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Forces 1: 1.2 Explaining the difference between a scalar quantity and a vector quantity

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INDEX of my physics notes on FORCES Section 1. An introduction


1.2 What are scalar and vector quantities?

A scalar quantity only has magnitude

This is just a numerical quantity (or size), usually with units), but no specific direction.

Examples:

Speed, distance, mass, time, temperature (K or oC), potential difference (V), current (A).

Non of these automatically implies the use of direction.

However if you apply a direction to speed or distance, it becomes a vector quantity.

A vector quantity has both magnitude (size) and specific direction.

Examples:

Velocity (m/s), is the rate of change of position in a specific direction (compare with speed above)

(you can think of velocity as 'speed in a particular direction', but take care in how you use the words speed and velocity!)

Acceleration (m/s2), is the rate of increase in velocity/speed in a specific direction

Momentum (kg m/s) the product of the mass x velocity of an object moving in a particular direction.

Displacement (m) is the distance an object has moved in a particular direction.

Force (N) is also considered to act in a specific direction.

 

ALL forces are vector quantities

They all have a magnitude, and, at any point, act in a specific direction.

e.g. electrostatic (attraction/repulsion), gravitational, magnetic, (attraction/repulsion) pushing, pulling, tension, compression.

On diagrams vector quantities are usually depicted with an arrow, the length of the arrow can show the magnitude and the angle of the arrow shows the direction along which the quantity acts.

In the diagram above, you have two cyclist travelling at the same speed of 2 m/s, but in opposite directions. Therefore, although they have the same speed (same length of arrow), they have different velocities because they are travelling in different directions. Note that the velocity of the left cyclist is formally given a negative sign to indicate the opposite direction of motion (it doesn't mean going slower or slowing down!).

 

Diagrams illustrating force vectors

Two forces acting on an object.

The length of the arrows are proportional to the magnitude of the forces involved - in this case two acting forces and a resultant force.

One force is acting to the right and the other to the left (blue arrows).

The net force, resultant force, is acting to the right - do you see its a simple logical calculation?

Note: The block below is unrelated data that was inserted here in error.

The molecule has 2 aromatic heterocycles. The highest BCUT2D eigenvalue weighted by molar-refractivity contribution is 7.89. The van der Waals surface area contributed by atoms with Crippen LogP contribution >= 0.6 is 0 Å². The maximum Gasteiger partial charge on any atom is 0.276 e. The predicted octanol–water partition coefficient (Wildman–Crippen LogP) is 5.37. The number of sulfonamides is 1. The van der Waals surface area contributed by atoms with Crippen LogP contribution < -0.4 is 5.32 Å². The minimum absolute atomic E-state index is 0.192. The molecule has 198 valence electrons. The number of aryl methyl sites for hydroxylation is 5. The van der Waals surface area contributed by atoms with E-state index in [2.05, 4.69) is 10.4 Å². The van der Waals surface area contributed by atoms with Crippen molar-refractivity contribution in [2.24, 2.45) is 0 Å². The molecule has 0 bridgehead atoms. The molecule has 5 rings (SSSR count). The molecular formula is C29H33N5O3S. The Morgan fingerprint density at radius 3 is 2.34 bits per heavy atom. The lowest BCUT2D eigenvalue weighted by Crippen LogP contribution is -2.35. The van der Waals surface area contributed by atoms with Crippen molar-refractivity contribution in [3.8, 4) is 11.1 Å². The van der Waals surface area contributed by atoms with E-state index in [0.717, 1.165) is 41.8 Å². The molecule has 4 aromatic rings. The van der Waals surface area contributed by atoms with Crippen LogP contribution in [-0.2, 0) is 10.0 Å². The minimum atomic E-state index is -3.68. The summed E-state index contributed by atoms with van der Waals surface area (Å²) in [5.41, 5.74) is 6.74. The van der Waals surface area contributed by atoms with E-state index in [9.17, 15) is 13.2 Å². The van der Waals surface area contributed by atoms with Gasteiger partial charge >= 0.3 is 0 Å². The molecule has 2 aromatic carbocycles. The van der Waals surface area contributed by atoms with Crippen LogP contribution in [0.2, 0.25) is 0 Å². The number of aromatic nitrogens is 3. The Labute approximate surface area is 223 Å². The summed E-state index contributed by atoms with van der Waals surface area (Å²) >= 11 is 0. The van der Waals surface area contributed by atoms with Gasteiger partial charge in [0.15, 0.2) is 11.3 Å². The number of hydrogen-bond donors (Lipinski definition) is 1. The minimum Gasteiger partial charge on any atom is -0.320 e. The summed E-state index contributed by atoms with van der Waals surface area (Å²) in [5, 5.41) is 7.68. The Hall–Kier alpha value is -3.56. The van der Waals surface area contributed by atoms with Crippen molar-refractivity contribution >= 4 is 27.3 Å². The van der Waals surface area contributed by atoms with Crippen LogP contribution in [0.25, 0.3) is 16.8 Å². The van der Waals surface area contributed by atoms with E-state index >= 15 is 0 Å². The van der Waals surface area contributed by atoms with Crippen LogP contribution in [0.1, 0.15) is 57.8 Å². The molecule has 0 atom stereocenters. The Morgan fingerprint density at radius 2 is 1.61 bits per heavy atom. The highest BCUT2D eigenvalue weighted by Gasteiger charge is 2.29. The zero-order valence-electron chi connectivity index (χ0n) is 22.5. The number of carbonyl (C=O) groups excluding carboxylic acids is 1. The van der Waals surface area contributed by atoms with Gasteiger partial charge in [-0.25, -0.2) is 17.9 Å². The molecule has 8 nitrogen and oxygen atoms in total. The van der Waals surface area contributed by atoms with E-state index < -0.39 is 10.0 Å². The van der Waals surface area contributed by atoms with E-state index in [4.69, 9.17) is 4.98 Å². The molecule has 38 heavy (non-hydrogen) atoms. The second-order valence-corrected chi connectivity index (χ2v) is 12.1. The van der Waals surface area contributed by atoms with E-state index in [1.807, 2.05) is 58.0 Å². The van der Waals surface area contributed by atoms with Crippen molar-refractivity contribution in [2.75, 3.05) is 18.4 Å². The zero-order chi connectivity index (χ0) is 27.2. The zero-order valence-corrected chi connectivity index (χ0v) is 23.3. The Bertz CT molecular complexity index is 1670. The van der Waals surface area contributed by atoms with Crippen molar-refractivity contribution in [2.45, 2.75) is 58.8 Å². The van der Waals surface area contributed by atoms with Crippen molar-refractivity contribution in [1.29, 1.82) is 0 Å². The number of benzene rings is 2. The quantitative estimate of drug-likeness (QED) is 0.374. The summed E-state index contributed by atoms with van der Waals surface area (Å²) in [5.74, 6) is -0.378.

Which is net force to the right = 780 - 330 = 450 N

Lots more on resultant forces on this page and also on Calculating resultant forces using vector diagrams

 

1.   2.     3.   A parachutist and parachute

These diagrams show the relative magnitude of the two forces acting on a descending parachutist.

Note the relative size and direction of the arrows. The weight force F2 is constant.

1. When the parachutist opens the parachute, there is an immediate large drag force due to big increase in air resistance (air friction).

2. As the parachutist slows down (decelerates) the air resistance (F1) reduces and continues to do so until F1 = F2.

3. When drag force F1 equals the weight force F2 (arrows of equal length), the parachutist is descending at a steady speed - a terminal velocity.

Remember the drag force on an object due to friction (air resistance), increases with speed i.e. as more air brushes over the surface of the object in the same time.

This parachute situation is fully explained on the Acceleration, friction, drag effects, terminal velocity page

INDEX of my physics notes on FORCES Section 1. An introduction


Keywords, phrases and learning objectives for scalar and vector quantities

Know what a scalar quantity is an know what a vector quantity is and make sure are clear about their difference.

Be able to describe and explain examples of scalar quantities e.g. speed, temperature

Be able to describe and explain examples of vector quantities e.g. velocity, force


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INDEX of my physics notes on FORCES Section 1. An introduction

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